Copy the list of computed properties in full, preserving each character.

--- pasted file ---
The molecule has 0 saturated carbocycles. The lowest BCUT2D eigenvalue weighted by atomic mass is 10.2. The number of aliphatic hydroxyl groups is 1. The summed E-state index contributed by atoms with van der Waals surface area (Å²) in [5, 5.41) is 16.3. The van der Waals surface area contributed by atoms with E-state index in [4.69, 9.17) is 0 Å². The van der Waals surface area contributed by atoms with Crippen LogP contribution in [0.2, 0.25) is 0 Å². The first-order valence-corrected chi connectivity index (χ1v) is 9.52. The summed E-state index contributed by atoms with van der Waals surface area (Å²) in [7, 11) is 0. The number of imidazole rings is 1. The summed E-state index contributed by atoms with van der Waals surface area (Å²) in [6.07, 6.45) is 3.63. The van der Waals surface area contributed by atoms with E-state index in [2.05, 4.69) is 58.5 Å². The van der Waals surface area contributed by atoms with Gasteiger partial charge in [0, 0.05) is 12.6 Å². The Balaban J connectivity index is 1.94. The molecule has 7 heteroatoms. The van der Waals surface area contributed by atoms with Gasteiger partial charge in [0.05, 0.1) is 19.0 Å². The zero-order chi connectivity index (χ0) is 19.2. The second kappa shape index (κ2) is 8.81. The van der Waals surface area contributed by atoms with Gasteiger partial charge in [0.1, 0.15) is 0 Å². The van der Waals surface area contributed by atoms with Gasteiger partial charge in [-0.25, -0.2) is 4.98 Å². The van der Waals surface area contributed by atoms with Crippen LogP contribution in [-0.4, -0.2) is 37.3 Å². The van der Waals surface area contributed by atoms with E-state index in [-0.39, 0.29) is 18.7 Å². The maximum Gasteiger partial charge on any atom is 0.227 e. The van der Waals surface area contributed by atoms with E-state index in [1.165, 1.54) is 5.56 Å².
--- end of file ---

The molecule has 0 saturated carbocycles. The lowest BCUT2D eigenvalue weighted by atomic mass is 10.2. The number of aliphatic hydroxyl groups is 1. The summed E-state index contributed by atoms with van der Waals surface area (Å²) in [5, 5.41) is 16.3. The van der Waals surface area contributed by atoms with E-state index in [4.69, 9.17) is 0 Å². The van der Waals surface area contributed by atoms with Crippen LogP contribution in [0.2, 0.25) is 0 Å². The first-order valence-corrected chi connectivity index (χ1v) is 9.52. The summed E-state index contributed by atoms with van der Waals surface area (Å²) in [7, 11) is 0. The number of imidazole rings is 1. The summed E-state index contributed by atoms with van der Waals surface area (Å²) in [6.07, 6.45) is 3.63. The van der Waals surface area contributed by atoms with E-state index in [2.05, 4.69) is 58.5 Å². The van der Waals surface area contributed by atoms with Gasteiger partial charge in [0, 0.05) is 12.6 Å². The Balaban J connectivity index is 1.94. The molecule has 7 heteroatoms. The van der Waals surface area contributed by atoms with Gasteiger partial charge in [0.05, 0.1) is 19.0 Å². The zero-order chi connectivity index (χ0) is 19.2. The second kappa shape index (κ2) is 8.81. The van der Waals surface area contributed by atoms with Gasteiger partial charge in [0.1, 0.15) is 0 Å². The van der Waals surface area contributed by atoms with Gasteiger partial charge in [-0.25, -0.2) is 4.98 Å². The van der Waals surface area contributed by atoms with Crippen LogP contribution in [-0.4, -0.2) is 37.3 Å². The van der Waals surface area contributed by atoms with E-state index in [-0.39, 0.29) is 18.7 Å². The maximum Gasteiger partial charge on any atom is 0.227 e. The van der Waals surface area contributed by atoms with E-state index in [1.165, 1.54) is 5.56 Å².